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We need more young female academics – Department of higher education and training

by: Simamkele Matuntuta - 21 November 2014

The Department of Higher Education and Training (DHET) wants more young people to take up positions as academics. The department said this at a briefing committee meeting by the select committee on cooperative governance and traditional affairs, adding that people who are currently sitting in those positions would retire soon.

The DHET was presenting an overview of the rate of transformation in the higher education and training sectors. The transformation is aimed at correcting the injustices of the past, to provide equal opportunity for all. Among other imbalances spoken of was gender equality. The department’s deputy director general, Firoz Patel, said that most positions are currently filled by males.

Photo

Photo credit: sodahead.com

Not enough graduates

The department cited many challenges that stand in the way of transformation, like students dropping out. Some have their qualifications withheld because they or the NSFAS, acting on their behalf, owes the school money. All this slows the progress of the students advancing to postgraduate studies, which then limits the number that can become staff.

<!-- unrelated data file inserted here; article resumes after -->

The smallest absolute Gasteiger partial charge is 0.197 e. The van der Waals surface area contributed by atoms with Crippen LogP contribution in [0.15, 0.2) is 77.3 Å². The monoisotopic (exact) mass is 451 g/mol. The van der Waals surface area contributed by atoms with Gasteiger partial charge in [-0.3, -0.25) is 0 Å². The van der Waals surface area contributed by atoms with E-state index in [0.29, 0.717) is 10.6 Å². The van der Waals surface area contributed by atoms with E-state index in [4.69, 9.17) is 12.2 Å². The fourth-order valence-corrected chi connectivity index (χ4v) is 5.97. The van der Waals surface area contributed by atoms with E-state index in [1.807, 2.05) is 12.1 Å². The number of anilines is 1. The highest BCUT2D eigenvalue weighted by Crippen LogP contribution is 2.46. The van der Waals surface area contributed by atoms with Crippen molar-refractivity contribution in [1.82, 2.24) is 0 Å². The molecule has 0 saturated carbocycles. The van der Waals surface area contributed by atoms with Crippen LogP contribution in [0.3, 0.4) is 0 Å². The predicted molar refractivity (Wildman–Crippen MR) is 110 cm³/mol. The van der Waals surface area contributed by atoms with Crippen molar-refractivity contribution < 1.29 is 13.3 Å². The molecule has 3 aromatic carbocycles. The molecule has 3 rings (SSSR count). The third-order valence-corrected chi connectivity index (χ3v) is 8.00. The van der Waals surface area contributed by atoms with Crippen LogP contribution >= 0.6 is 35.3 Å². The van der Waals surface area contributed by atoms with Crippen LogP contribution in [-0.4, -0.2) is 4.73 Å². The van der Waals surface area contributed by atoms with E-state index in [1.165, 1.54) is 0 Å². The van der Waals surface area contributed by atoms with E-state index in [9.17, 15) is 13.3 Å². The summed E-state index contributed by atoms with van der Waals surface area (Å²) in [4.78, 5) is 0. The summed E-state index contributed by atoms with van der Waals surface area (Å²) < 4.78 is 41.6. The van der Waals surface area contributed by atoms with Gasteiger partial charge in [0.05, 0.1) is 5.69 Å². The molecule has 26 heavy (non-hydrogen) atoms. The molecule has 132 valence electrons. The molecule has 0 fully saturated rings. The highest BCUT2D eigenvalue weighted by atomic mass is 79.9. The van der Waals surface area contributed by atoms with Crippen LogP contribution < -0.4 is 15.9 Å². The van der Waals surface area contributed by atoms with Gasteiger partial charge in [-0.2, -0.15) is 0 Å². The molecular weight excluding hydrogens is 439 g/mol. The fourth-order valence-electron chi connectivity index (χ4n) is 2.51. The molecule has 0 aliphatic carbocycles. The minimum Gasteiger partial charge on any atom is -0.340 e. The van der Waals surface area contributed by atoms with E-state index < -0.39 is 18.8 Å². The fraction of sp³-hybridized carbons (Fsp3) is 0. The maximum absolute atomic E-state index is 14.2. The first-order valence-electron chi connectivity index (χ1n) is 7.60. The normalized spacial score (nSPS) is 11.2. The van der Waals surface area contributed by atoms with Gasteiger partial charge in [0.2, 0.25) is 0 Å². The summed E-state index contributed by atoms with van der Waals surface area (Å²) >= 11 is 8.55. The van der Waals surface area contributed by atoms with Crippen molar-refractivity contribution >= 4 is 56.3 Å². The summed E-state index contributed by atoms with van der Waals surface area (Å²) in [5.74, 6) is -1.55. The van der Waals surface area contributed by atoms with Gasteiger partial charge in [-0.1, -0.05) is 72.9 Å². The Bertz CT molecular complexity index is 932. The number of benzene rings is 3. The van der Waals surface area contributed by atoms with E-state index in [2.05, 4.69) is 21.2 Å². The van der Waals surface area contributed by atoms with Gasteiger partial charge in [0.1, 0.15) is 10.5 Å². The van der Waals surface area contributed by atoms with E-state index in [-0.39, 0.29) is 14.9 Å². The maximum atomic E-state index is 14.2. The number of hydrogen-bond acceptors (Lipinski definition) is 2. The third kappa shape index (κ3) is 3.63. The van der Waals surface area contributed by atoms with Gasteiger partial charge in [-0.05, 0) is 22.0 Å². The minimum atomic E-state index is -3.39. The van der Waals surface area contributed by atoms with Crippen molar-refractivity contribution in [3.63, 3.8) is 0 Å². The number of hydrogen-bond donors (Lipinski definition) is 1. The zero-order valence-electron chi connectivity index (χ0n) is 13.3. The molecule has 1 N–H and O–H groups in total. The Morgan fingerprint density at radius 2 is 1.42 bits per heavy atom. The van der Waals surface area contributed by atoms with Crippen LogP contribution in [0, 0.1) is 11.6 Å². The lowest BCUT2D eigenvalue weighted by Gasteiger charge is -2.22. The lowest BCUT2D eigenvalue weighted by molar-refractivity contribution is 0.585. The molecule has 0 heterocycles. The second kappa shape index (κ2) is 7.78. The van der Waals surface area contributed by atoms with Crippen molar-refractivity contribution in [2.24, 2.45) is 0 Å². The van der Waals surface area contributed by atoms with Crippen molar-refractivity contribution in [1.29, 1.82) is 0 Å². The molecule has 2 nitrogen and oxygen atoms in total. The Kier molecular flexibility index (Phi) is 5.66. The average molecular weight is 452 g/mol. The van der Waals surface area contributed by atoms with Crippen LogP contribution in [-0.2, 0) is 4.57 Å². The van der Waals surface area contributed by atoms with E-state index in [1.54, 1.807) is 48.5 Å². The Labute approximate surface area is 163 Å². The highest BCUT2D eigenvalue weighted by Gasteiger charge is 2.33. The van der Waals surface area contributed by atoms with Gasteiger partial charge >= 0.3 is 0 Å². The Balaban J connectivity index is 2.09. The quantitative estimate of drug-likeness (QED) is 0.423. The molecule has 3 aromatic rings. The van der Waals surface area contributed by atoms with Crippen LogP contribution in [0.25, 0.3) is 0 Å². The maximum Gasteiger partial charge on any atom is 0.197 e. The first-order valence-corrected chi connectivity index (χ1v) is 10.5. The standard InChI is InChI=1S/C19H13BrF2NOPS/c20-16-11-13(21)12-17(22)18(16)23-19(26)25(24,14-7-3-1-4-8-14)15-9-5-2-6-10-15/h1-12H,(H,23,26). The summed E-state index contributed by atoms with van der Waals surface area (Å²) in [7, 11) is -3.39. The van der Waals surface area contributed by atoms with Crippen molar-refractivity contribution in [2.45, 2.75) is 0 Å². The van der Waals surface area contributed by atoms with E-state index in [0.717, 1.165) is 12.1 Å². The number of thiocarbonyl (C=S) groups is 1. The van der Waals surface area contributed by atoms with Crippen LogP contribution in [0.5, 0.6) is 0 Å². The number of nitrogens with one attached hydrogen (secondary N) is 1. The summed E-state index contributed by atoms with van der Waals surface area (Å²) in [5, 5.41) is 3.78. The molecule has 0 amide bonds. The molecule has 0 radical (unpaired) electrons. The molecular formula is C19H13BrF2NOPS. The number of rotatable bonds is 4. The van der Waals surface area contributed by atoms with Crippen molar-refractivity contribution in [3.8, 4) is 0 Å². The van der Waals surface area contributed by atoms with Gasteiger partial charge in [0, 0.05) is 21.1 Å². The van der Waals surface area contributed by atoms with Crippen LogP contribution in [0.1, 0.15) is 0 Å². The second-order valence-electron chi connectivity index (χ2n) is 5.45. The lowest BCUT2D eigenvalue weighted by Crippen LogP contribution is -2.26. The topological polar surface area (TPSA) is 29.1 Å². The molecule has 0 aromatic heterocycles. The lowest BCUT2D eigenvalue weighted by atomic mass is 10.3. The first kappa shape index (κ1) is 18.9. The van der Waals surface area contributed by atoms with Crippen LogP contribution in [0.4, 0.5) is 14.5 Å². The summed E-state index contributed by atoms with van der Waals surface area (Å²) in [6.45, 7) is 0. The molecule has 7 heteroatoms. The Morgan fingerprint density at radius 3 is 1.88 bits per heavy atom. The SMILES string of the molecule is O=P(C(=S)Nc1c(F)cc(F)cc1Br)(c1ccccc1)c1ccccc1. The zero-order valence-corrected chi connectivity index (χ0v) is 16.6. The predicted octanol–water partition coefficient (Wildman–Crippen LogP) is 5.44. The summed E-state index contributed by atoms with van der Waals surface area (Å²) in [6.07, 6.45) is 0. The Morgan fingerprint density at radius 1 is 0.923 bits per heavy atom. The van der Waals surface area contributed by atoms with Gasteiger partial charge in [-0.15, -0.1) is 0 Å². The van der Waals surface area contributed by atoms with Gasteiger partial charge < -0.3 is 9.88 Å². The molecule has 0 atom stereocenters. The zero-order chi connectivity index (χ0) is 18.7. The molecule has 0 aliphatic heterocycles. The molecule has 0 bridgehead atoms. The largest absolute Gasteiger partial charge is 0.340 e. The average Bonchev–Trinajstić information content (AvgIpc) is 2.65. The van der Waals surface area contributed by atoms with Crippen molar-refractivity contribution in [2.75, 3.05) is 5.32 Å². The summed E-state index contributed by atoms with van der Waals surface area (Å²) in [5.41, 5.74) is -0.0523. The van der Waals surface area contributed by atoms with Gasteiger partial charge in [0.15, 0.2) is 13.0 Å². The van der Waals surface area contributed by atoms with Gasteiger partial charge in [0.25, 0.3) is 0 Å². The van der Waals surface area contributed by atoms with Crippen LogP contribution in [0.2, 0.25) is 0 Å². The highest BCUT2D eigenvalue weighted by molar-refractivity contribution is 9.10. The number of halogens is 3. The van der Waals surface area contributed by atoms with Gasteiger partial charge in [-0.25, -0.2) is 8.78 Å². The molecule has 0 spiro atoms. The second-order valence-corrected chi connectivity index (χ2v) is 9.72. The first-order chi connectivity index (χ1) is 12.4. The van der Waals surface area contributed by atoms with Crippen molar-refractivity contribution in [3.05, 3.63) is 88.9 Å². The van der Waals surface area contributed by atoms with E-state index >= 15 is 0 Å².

In 2009, Higher Education South Africa (HESA) agreed to an initiative to develop a national programme to build the next generation of academics. HESA are representatives of South Africa’s University leadership and they encourage cooperation among universities and government, industry and other sectors of society in South Africa. HESA noted that one of the major barriers to higher education is that there are not enough masters and doctoral graduates.

HESA also mentioned that academics need to have educational knowledge and skills in order to develop the curriculum and for facilitating students who come from increasingly diverse social, cultural and educational backgrounds.

There’s some progress

University of Johannesburg lecturer, Dr Buyisiwe Sondezi, the first woman in Africa to be awarded a doctoral degree in experimental physics  Photo: sapeople.com

University of Johannesburg lecturer, Dr Buyisiwe Sondezi, the first woman in Africa to be awarded a doctoral degree in experimental physics
Photo: sapeople.com

There have been some gains, such as the increase in the enrolment, graduation and academic staff employment numbers compared to the previous years. The numbers also show that slightly more women (a 100 000 difference) enrol for university at undergraduate level.

The department has also proposed more intervention strategies to quicken the transformation process in academic staffing. The foundation provisioning programme is aimed at helping underprepared students to succeed. Another is the teaching and research development grant which will be used to improve the qualifications of academic staff and the quality of teaching. The Staffing South African Universities Framework (SSAUF) will build capacity and to develop a future generations of academics.

In addition to that SSAUF is looking to support the development of existing academics and recruit, support and retain female academic staff.

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